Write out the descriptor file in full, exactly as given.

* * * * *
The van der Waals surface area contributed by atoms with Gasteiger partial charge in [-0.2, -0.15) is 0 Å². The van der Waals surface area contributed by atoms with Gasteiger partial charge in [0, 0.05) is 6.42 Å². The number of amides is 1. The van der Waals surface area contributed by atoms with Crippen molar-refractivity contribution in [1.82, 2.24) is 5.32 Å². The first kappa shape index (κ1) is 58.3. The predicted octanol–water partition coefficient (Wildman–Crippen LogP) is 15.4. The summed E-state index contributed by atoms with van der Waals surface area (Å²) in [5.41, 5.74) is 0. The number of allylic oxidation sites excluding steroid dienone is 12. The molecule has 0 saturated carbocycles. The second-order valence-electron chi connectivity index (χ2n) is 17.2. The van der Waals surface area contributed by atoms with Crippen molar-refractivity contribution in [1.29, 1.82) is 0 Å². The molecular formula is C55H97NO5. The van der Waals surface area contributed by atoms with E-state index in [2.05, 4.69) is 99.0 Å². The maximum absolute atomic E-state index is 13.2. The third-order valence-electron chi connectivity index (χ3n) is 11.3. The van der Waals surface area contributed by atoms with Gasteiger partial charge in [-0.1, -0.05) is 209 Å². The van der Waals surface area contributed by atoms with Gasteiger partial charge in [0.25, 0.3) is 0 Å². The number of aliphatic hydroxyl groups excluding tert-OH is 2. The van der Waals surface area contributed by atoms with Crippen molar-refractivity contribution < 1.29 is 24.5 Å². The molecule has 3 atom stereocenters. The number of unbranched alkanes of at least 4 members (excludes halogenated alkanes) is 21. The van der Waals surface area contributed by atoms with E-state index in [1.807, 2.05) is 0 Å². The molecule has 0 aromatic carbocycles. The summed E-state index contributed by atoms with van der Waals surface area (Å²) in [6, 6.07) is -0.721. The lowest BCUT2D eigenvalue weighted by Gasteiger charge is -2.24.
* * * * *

The van der Waals surface area contributed by atoms with Gasteiger partial charge in [-0.2, -0.15) is 0 Å². The van der Waals surface area contributed by atoms with Gasteiger partial charge in [0, 0.05) is 6.42 Å². The number of amides is 1. The van der Waals surface area contributed by atoms with Crippen molar-refractivity contribution in [1.82, 2.24) is 5.32 Å². The first kappa shape index (κ1) is 58.3. The predicted octanol–water partition coefficient (Wildman–Crippen LogP) is 15.4. The summed E-state index contributed by atoms with van der Waals surface area (Å²) in [5.41, 5.74) is 0. The number of allylic oxidation sites excluding steroid dienone is 12. The molecule has 0 saturated carbocycles. The second-order valence-electron chi connectivity index (χ2n) is 17.2. The van der Waals surface area contributed by atoms with Crippen molar-refractivity contribution in [1.29, 1.82) is 0 Å². The molecular formula is C55H97NO5. The van der Waals surface area contributed by atoms with E-state index in [2.05, 4.69) is 99.0 Å². The maximum absolute atomic E-state index is 13.2. The third-order valence-electron chi connectivity index (χ3n) is 11.3. The van der Waals surface area contributed by atoms with Gasteiger partial charge in [-0.1, -0.05) is 209 Å². The van der Waals surface area contributed by atoms with Gasteiger partial charge in [0.25, 0.3) is 0 Å². The number of aliphatic hydroxyl groups excluding tert-OH is 2. The van der Waals surface area contributed by atoms with Crippen molar-refractivity contribution < 1.29 is 24.5 Å². The molecule has 3 atom stereocenters. The number of unbranched alkanes of at least 4 members (excludes halogenated alkanes) is 21. The van der Waals surface area contributed by atoms with E-state index in [1.807, 2.05) is 0 Å². The molecule has 0 aromatic carbocycles. The summed E-state index contributed by atoms with van der Waals surface area (Å²) in [6, 6.07) is -0.721. The lowest BCUT2D eigenvalue weighted by Gasteiger charge is -2.24.